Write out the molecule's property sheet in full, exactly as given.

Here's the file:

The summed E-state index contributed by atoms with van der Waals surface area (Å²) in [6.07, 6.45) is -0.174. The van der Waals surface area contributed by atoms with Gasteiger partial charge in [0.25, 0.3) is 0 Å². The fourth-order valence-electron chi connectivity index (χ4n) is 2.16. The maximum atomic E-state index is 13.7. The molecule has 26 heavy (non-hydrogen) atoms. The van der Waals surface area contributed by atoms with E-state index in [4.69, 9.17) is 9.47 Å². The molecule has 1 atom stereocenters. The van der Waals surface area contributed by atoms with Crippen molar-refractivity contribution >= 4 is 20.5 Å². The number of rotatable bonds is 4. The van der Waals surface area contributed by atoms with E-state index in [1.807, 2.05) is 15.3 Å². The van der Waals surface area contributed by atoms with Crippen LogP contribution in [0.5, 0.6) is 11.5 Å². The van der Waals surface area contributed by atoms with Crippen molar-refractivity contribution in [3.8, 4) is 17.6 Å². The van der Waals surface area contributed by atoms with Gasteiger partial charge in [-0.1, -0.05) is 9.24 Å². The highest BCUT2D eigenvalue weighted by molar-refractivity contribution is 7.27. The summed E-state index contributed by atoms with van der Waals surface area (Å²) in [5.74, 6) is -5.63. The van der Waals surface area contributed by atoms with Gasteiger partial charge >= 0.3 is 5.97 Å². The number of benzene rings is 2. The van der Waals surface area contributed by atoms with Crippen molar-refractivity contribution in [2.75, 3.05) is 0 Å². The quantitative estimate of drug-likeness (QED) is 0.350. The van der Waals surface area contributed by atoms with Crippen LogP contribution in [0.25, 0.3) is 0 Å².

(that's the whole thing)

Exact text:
The summed E-state index contributed by atoms with van der Waals surface area (Å²) in [6.07, 6.45) is -0.174. The van der Waals surface area contributed by atoms with Gasteiger partial charge in [0.25, 0.3) is 0 Å². The fourth-order valence-electron chi connectivity index (χ4n) is 2.16. The maximum atomic E-state index is 13.7. The molecule has 26 heavy (non-hydrogen) atoms. The van der Waals surface area contributed by atoms with E-state index in [4.69, 9.17) is 9.47 Å². The molecule has 1 atom stereocenters. The van der Waals surface area contributed by atoms with Crippen molar-refractivity contribution >= 4 is 20.5 Å². The number of rotatable bonds is 4. The van der Waals surface area contributed by atoms with E-state index in [1.807, 2.05) is 15.3 Å². The van der Waals surface area contributed by atoms with Crippen LogP contribution in [0.5, 0.6) is 11.5 Å². The van der Waals surface area contributed by atoms with Crippen molar-refractivity contribution in [3.8, 4) is 17.6 Å². The van der Waals surface area contributed by atoms with Gasteiger partial charge in [-0.1, -0.05) is 9.24 Å². The highest BCUT2D eigenvalue weighted by molar-refractivity contribution is 7.27. The summed E-state index contributed by atoms with van der Waals surface area (Å²) in [5.74, 6) is -5.63. The van der Waals surface area contributed by atoms with Gasteiger partial charge >= 0.3 is 5.97 Å². The number of benzene rings is 2. The van der Waals surface area contributed by atoms with Crippen molar-refractivity contribution in [2.75, 3.05) is 0 Å². The quantitative estimate of drug-likeness (QED) is 0.350. The van der Waals surface area contributed by atoms with Crippen LogP contribution in [0.25, 0.3) is 0 Å².